Princess Burnett, a student in the NUHS naturopathic medicine program, and faculty member Lorinda Sorensen, ND, MSAc, recently published a study about ergothioneine and citrus metabolites and their use in reducing the risk of cardiovascular disease.
“The key takeaway from this study is the use of food as medicine,” Burnett said. “The nutritional support we get from the food we consume is a major component that helps to lower risk for disease.”
Published in the Natural Medicine Journal this month, the study examined a Swedish population-based prospective cohort study, the Malmö Diet and Cancer study, to identify plasma metabolites associated with the health-conscious food pattern and to assess whether the metabolites predict cardiometabolic disease and mortality. The study concluded that consuming foods that contain ergothioneine and citrus metabolites such as mushrooms and citrus fruits will lower both the risk of cardiovascular disease and overall mortality.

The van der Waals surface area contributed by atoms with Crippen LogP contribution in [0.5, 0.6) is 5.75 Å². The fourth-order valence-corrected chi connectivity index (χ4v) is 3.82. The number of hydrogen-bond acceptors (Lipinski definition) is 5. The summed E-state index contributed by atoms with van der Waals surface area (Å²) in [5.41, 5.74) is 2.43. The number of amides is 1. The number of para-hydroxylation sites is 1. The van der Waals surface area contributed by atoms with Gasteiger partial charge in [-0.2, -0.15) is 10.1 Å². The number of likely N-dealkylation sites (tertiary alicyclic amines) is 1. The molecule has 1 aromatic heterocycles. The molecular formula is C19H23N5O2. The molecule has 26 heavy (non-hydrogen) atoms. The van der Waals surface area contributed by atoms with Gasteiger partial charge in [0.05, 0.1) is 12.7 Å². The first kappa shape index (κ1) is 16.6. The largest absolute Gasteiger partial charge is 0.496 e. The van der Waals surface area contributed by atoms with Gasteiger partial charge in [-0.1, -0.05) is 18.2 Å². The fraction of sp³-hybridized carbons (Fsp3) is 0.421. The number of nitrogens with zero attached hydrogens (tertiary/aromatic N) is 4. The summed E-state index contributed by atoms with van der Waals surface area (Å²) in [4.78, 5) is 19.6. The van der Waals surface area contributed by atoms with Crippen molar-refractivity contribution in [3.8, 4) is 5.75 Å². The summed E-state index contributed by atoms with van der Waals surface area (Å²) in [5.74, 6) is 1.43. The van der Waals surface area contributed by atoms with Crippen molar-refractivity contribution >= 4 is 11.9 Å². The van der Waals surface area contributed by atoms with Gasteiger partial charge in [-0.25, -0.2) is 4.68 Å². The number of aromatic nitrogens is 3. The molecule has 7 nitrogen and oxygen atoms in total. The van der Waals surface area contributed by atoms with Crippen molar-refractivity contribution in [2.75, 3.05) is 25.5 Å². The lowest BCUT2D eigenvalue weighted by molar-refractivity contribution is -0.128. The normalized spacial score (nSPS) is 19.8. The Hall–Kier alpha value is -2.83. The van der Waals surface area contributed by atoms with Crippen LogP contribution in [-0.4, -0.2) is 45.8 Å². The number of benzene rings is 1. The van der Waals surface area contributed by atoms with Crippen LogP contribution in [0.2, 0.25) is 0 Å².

Once in practice, Burnett said the results will help her develop treatment recommendations for patients centered around the determinants of health. “The prevalence of cardiovascular disease is high and it will be a common condition that I will more than likely see in practice,” Burnett said.
Burnett plans to conduct additional research on the reduction of cardiovascular disease through the use of botanicals along with other topics. When she graduates from the NUHS naturopathic medicine program in December, Burnett will also be pursuing a Master of Science in Acupuncture. Eventually, she hopes to open her own practice in Illinois where she will focus on treating women with reproductive conditions, endocrine disorders, mental health issues, and cardiovascular disease.
“My goal is to tie in the acupuncture with my ND degree as both will provide great therapeutic modalities for my patients,” she said. “This will allow me to treat patients from both a Western and Eastern medicine prospective.”